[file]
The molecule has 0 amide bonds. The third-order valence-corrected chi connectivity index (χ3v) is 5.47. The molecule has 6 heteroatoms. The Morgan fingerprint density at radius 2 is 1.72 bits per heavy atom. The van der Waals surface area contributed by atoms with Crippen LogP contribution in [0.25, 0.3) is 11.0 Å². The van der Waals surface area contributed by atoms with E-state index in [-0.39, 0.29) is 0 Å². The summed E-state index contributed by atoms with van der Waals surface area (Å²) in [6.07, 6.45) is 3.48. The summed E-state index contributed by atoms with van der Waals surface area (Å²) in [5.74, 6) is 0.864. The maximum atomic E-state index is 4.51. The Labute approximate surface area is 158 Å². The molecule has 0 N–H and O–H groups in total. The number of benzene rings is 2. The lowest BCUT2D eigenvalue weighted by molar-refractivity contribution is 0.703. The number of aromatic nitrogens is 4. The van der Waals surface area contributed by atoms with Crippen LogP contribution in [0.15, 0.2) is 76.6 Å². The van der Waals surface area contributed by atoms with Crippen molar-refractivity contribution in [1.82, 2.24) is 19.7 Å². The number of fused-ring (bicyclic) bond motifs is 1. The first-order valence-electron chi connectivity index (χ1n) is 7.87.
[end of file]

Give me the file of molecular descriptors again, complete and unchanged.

The molecule has 0 amide bonds. The third-order valence-corrected chi connectivity index (χ3v) is 5.47. The molecule has 6 heteroatoms. The Morgan fingerprint density at radius 2 is 1.72 bits per heavy atom. The van der Waals surface area contributed by atoms with Crippen LogP contribution in [0.25, 0.3) is 11.0 Å². The van der Waals surface area contributed by atoms with E-state index in [-0.39, 0.29) is 0 Å². The summed E-state index contributed by atoms with van der Waals surface area (Å²) in [6.07, 6.45) is 3.48. The summed E-state index contributed by atoms with van der Waals surface area (Å²) in [5.74, 6) is 0.864. The maximum atomic E-state index is 4.51. The Labute approximate surface area is 158 Å². The molecule has 0 N–H and O–H groups in total. The number of benzene rings is 2. The lowest BCUT2D eigenvalue weighted by molar-refractivity contribution is 0.703. The number of aromatic nitrogens is 4. The van der Waals surface area contributed by atoms with Crippen LogP contribution in [0.15, 0.2) is 76.6 Å². The van der Waals surface area contributed by atoms with Crippen molar-refractivity contribution in [1.82, 2.24) is 19.7 Å². The number of fused-ring (bicyclic) bond motifs is 1. The first-order valence-electron chi connectivity index (χ1n) is 7.87.